Why Kids Answer Questions Like Teenagers

It is the question that parents ask their children after school, “How was your day?” Accordingly, parents usually hear “fine”, “OK” or other one word answers in response.  I get it.  My children have never been the kind to lightheartedly ooze details of their lives when asked.  Until recently, I have always chalked up their brief answers to general questions from inheriting my distaste of being quizzed and stale small-talk.

But, one word answers are not solely reserved for irksome teenagers.  Short responses are actually quite common among young children too.  Further, in giving single word answers to questions, children are not trying to be obnoxious or antisocial, but may be experiencing a type of deficiency in their ability to recall specific experiences, which is developmentally appropriate and normal.

In the book, The Philosophical Baby by Dr. Alison Gopnik, it is explained that young children have episodic memory skills (those that allow a person to recall specific autobiographical events from the past) like adults, but that they function in a different way than adult’s episodic memory.  Instead of the memories being controlled by internal cues, a child’s episodic memory is triggered by external cues, like a parent asking about their day.  Children actually have a keen ability to recall very specific details of an autobiographical memory.  But, in most cases, these details must be cued by something happening to the child in real time, like smelling hot dogs from a street cart which remind them of the one they had for lunch.

The vague questions that adults usually ask each other to elicit small talk like, “How was your day?” or “How are you doing?” are not an effective way to jump start child conversations, according to Gopnik.  Adults can easily think back over an entire day and pinpoint unusual moments which are worth mentioning, but children are not wired in the same way.  Instead, parents are advised to asked detailed questions about a child’s day aimed to cue specific episodic memory fragments and, hopefully, get the child talking.   This means that the next time I pick up my preschooler from her morning classes, I should ask, “Who did you sit by in music class today?” instead of “How was music class this morning?”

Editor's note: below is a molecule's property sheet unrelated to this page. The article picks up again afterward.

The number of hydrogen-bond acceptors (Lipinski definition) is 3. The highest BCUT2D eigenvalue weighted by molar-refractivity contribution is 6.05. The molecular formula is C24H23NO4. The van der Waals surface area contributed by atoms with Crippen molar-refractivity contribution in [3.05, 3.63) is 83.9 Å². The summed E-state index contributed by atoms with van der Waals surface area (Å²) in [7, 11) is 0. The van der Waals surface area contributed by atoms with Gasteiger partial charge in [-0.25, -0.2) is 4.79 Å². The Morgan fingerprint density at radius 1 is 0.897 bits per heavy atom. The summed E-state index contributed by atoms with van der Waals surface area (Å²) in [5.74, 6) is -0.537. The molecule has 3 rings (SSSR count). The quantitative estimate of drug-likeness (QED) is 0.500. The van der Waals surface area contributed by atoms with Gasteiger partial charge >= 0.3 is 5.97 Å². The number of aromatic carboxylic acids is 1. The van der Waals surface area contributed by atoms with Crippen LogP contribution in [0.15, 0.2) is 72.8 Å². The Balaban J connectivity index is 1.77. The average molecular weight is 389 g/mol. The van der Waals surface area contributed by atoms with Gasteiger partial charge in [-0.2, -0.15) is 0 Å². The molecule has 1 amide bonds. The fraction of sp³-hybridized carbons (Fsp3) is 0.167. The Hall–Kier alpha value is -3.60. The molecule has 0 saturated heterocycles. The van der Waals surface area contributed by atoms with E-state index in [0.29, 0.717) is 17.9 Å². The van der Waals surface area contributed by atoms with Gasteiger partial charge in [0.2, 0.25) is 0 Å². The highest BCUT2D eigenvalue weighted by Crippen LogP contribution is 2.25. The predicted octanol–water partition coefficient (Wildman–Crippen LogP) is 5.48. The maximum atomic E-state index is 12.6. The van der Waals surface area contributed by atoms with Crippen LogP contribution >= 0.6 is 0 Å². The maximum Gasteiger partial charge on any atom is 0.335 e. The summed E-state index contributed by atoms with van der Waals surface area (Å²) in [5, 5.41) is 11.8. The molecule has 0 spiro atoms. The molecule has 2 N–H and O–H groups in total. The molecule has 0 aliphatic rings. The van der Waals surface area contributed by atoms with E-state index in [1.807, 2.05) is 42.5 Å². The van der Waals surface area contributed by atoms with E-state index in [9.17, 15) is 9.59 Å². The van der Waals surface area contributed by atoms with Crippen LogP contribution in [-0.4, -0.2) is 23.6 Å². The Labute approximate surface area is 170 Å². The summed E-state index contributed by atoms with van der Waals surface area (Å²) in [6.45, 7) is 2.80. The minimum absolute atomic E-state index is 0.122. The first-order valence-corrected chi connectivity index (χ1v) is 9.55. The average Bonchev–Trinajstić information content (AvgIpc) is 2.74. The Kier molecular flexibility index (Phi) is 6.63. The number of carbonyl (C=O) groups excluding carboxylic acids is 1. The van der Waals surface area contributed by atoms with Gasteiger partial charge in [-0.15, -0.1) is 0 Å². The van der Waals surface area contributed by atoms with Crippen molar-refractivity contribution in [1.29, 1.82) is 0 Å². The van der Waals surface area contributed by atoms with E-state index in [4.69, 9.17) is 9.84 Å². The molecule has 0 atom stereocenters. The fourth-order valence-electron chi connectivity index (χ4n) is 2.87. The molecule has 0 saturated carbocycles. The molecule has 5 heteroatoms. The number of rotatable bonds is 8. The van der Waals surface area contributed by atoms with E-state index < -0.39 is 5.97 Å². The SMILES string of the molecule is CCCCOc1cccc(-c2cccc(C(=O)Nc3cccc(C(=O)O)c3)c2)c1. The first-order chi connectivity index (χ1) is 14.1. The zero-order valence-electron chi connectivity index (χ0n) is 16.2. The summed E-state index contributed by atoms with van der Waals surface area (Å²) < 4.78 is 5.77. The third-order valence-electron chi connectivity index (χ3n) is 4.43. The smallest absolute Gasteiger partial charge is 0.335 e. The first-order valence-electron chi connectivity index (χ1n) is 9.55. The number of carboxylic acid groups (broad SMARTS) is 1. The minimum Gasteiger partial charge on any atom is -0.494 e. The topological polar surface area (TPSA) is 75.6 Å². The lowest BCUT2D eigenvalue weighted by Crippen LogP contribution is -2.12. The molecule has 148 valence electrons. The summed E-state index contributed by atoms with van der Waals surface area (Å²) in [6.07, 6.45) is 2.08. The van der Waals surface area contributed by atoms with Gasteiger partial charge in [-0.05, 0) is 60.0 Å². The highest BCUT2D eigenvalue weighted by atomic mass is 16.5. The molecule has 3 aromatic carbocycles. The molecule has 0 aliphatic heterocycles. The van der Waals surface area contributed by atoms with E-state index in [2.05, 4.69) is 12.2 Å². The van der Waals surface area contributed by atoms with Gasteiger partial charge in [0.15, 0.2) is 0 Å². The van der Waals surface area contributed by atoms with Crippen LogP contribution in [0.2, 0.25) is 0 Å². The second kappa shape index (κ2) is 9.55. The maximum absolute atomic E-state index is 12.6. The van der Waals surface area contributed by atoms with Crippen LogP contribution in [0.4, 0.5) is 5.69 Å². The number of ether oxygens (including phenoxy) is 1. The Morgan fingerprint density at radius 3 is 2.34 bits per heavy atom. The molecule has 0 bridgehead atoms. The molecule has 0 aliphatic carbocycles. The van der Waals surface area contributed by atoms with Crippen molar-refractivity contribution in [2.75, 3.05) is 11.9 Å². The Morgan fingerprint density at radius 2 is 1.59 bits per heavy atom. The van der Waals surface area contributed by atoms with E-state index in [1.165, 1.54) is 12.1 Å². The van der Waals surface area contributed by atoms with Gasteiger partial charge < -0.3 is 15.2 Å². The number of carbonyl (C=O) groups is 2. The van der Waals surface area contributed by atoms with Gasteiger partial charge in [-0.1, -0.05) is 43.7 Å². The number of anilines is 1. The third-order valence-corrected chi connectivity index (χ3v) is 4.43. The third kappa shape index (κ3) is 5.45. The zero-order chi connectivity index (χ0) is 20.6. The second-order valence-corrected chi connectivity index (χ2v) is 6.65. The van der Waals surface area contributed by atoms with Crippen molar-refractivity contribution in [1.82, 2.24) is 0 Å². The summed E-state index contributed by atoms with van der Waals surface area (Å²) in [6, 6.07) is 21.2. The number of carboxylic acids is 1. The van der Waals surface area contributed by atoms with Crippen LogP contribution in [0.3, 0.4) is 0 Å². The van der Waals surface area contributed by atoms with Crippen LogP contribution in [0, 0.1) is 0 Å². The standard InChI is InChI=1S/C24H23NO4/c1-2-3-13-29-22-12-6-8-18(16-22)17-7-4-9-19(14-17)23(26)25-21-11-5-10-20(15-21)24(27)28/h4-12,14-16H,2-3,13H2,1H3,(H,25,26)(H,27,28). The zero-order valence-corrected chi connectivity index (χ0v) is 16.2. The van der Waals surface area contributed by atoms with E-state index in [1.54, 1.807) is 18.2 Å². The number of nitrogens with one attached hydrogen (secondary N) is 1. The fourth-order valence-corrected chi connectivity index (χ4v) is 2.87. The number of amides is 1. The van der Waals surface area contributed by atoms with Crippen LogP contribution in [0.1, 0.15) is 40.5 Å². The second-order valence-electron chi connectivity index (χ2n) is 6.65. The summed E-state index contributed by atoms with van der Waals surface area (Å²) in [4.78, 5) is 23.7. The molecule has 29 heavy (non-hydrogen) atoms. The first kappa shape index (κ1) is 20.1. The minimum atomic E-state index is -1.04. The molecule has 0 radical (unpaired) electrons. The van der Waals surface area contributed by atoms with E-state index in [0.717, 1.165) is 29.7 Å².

If you’re worried that asking detailed questions will cause you to miss out on important, juicy details from your child’s day, rest assured that young children are renown for their abilities to give off-the-wall and out-of-context answers to questions when they have something on their mind.  But, just in case, you can always concluded your daily recap with asking a general question like, “Is there anything else that you want to share about your day?”

*For more information on addressing lying behaviors in young children, click here.

If you are regularly hearing odd responses to questions that you are certain are not true or you are concerned that your child is lying to you about the details of their day, know that sharing inaccurate or made-up experiences is common and could be the result of a child’s immature episodic memory.  And, while it can useful to gently teach a child about the importance of sharing accurate accounts of their experiences (i.e. avoid lying), fantastical and inaccurate sharing is not a huge concern at this stage.

Published by

Intelligent Nest

Intelligent Nest, LLC strives to empower parents, from all backgrounds, using leading scientific and philosophical theories to help parents transform their homes into an Intelligent Nest. Through examining the bidirectional nature of the parent-child relationship, Intelligent Nest, LLC aims to equip parents with practical, research-based and non-judgmental solutions to inform their parenting decisions.

Leave a Reply

Fill in your details below or click an icon to log in:

WordPress.com Logo

You are commenting using your WordPress.com account. Log Out /  Change )

Google photo

You are commenting using your Google account. Log Out /  Change )

Twitter picture

You are commenting using your Twitter account. Log Out /  Change )

Facebook photo

You are commenting using your Facebook account. Log Out /  Change )

Connecting to %s